Sri Lanka is nothing short of fascinating and magical. It is a land where following wild elephant footprints to the surf break is oh so common. Where in a single bus ride, we pass colorful circus-like Hindu temples, pristine white Buddhist dagobas, loudspeaker blaring mosques, and Catholic churches, all on the same highway. Men ride old, clunky bicycles, tucking their lungi (a sarong-like skirt) up underneath them. Pick up cricket matches occupy the beach and roadside clearings. Locals whisper “the monkeys are coming” and hurry to close up their kitchens so they don't get ravaged by the critters.
We took a slow route through the center of the country, stopping in some of the higher altitude places amongst miles and miles of tea plantations. We came very, very close to going on a mountain bike ride, but nasty weather prevented us from pulling it off. Let's just say that Chris was frothing over the mountain bike potential. After spending a few more nights in the chilly hill country (yes, we were wearing long pants, and the worst part, shoes), we took more trains, busses and tuk-tuks to reach our surfing destination, at Arugam Bay, on the east coast of the island. Our last leg of the bus provided great views of elephants roaming in the wild. Katy let out a little yelp, stared wide eyed out the window, the locals stared at her, and everyone was happy.
It's easy livin' in Arugam Bay. A Sri Lankan surfers haven, it is packed with good eateries, cheap accommodation, a tuk tuk waiting on every corner – and lots of surfers. Lots and lots. It's the most crowded place we've ever surfed (that includes places in California, like Trestles and Huntington Beach), so, for better or worse, we are honing in our people skills! We're surrounded by Europeans, Australians, Kiwis, and Israelis on holiday. I digress… To date, in almost three months of travel in Asia, we have met five…only five…Americans amongst hundreds of South Africans, Australians, Kiwis, Israelis, Austrians, Swiss, Germans, Irish, Spanish, Portuguese, Czech, British, Japanese, Canadians, even a guy from Reunion Island. Do you know where Reunion Island is? I didn't, until now, so load Google Maps and look it up. We routinely have people asking why it is that Americans don't travel, and we spit out some weird answer while we look at our feet and mumble “it's a lot of things – fear, money, the fact that travel is not a strongly supported value in the US, and well, we just don't have a good answer.” All we can say is do yourself a favor and buy a plane ticket to somewhere, anywhere and see the world.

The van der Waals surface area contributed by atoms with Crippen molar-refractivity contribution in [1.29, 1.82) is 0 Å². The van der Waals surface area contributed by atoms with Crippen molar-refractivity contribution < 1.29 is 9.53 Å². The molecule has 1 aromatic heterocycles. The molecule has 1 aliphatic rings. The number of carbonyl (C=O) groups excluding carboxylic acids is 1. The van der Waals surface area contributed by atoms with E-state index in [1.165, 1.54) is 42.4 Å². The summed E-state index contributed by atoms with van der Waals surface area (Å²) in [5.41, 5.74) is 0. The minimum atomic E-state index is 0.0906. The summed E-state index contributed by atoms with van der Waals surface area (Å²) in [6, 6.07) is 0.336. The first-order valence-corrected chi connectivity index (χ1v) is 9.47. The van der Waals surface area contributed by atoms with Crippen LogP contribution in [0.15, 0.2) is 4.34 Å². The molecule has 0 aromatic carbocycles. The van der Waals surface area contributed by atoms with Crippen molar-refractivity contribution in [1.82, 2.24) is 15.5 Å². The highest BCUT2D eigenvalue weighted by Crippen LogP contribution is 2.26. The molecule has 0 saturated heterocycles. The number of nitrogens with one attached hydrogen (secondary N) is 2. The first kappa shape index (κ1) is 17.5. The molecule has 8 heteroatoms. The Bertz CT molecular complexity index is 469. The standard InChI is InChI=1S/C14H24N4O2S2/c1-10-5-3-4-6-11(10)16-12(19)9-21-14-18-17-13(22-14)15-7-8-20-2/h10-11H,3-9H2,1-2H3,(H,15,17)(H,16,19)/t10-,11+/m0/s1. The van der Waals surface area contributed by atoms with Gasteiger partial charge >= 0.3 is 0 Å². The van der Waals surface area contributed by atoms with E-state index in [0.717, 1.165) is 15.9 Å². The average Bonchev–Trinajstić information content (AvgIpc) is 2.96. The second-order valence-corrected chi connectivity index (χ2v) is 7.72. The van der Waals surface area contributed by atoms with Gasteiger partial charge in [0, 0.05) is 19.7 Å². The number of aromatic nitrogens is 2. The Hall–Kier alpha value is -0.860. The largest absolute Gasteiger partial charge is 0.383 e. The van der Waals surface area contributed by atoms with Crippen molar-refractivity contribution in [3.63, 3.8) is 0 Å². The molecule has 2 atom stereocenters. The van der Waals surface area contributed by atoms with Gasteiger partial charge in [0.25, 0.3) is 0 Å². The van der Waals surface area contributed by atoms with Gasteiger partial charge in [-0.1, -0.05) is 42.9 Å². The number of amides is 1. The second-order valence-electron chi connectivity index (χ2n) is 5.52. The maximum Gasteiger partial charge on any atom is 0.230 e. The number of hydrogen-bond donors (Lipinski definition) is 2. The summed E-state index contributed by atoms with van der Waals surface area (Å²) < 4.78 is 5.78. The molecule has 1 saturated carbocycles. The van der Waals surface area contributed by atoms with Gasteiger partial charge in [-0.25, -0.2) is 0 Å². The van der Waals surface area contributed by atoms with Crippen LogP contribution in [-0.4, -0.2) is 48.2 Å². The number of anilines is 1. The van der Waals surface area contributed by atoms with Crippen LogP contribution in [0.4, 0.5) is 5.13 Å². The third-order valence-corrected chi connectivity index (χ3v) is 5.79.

Back to Arugam Bay, and our two favorite pastimes, surfing and tuk tuk driving. The surfing here, albeit crowded, is a downright kick in the pants. The east coast is teeming with a bunch of known and not so well known right hand, sandy bottom point breaks. Cruiser rides, low fear factor, warm blue water, and absolutely incredible pristine beaches make for very good times. The air so hot, the clouds so low …oh wait, those are song lyrics. But it is hot and dry here during the day, but the evenings are perfect with a light breeze. Our second most enjoyable hobby is exploring the area in our own dirt cheap personal tuk-tuk that we are sharing with our new friend, Kiwi Tom. This is good for two reasons: 1) we can go wherever we want, whenever we want. 2) we get to drive a tuk-tuk, which is a completely functional yet hilarious vehicle. Three tiny wheels, handlebar steering, manual drive, complete with customizable horn sounds, fringe and stuffed animal accoutrements. Yep, its pretty fun. It does pavement, dirt, even a little sand. Unlike at home where we have “singletrack” or “doubletrack”, here we have “tripletrack”. We are working on the sound system, and perhaps installing a black light, to better pimp our ride, yo.
We are very close to the border of one of the many national parks in Sri Lanka, Yala East National Park, so the area is rich with animals and birds. We took a half day jeep safari one afternoon and saw incredible amounts of wildlife, including elephants, wild boar, wild buffalo, jackals, deer, mongoose, tortoise, many very large crocodiles, and tons of exotic birds. We feel incredibly lucky to see some of these animals in the wild before they are gone, as they are quickly losing habitat to development. Fortunately Sri Lankans seem to have great pride in their historical, cultural and natural resources and it appears to be a developing country that, despite years of brutal civil war and a devastating tsunami, has it together in many ways. We are quite impressed.
While we toil away our days in A Bay, we are planning the next leg of our trip, which makes us really feel like we have big WPP – White People's Problems. What should we do? Where should we go? Ideas?
Until next time…
Sunset cricket match. We are starting to learn the rules.
Lots of old clunkers like this.
Solitude while searching for waves.